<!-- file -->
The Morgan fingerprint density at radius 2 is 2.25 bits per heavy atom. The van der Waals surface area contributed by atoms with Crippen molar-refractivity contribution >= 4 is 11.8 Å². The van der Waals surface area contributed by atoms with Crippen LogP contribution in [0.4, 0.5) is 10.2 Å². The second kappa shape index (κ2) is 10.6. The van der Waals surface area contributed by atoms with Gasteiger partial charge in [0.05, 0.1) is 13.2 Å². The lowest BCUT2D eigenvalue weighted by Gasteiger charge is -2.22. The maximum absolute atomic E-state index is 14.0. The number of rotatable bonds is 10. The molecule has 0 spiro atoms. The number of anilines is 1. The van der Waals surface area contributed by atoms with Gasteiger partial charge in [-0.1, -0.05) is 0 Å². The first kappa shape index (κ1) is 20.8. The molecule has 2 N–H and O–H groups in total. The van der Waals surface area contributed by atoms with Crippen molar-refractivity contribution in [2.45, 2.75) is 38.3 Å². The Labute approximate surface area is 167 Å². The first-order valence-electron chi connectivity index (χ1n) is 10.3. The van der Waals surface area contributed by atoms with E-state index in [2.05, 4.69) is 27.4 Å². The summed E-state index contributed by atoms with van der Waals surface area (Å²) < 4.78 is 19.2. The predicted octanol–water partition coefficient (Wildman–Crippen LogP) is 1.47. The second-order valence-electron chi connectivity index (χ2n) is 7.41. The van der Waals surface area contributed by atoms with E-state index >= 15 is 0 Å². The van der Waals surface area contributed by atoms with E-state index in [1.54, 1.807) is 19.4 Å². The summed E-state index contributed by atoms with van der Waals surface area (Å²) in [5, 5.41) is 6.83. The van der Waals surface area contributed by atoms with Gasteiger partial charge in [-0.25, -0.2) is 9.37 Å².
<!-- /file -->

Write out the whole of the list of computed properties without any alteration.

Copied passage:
The Morgan fingerprint density at radius 2 is 2.25 bits per heavy atom. The van der Waals surface area contributed by atoms with Crippen molar-refractivity contribution >= 4 is 11.8 Å². The van der Waals surface area contributed by atoms with Crippen LogP contribution in [0.4, 0.5) is 10.2 Å². The second kappa shape index (κ2) is 10.6. The van der Waals surface area contributed by atoms with Gasteiger partial charge in [0.05, 0.1) is 13.2 Å². The lowest BCUT2D eigenvalue weighted by Gasteiger charge is -2.22. The maximum absolute atomic E-state index is 14.0. The number of rotatable bonds is 10. The molecule has 0 spiro atoms. The number of anilines is 1. The van der Waals surface area contributed by atoms with Gasteiger partial charge in [-0.1, -0.05) is 0 Å². The first kappa shape index (κ1) is 20.8. The molecule has 2 N–H and O–H groups in total. The van der Waals surface area contributed by atoms with Crippen molar-refractivity contribution in [2.45, 2.75) is 38.3 Å². The Labute approximate surface area is 167 Å². The first-order valence-electron chi connectivity index (χ1n) is 10.3. The van der Waals surface area contributed by atoms with E-state index in [2.05, 4.69) is 27.4 Å². The summed E-state index contributed by atoms with van der Waals surface area (Å²) < 4.78 is 19.2. The predicted octanol–water partition coefficient (Wildman–Crippen LogP) is 1.47. The second-order valence-electron chi connectivity index (χ2n) is 7.41. The van der Waals surface area contributed by atoms with E-state index >= 15 is 0 Å². The van der Waals surface area contributed by atoms with E-state index in [1.54, 1.807) is 19.4 Å². The summed E-state index contributed by atoms with van der Waals surface area (Å²) in [5, 5.41) is 6.83. The van der Waals surface area contributed by atoms with Gasteiger partial charge in [-0.25, -0.2) is 9.37 Å².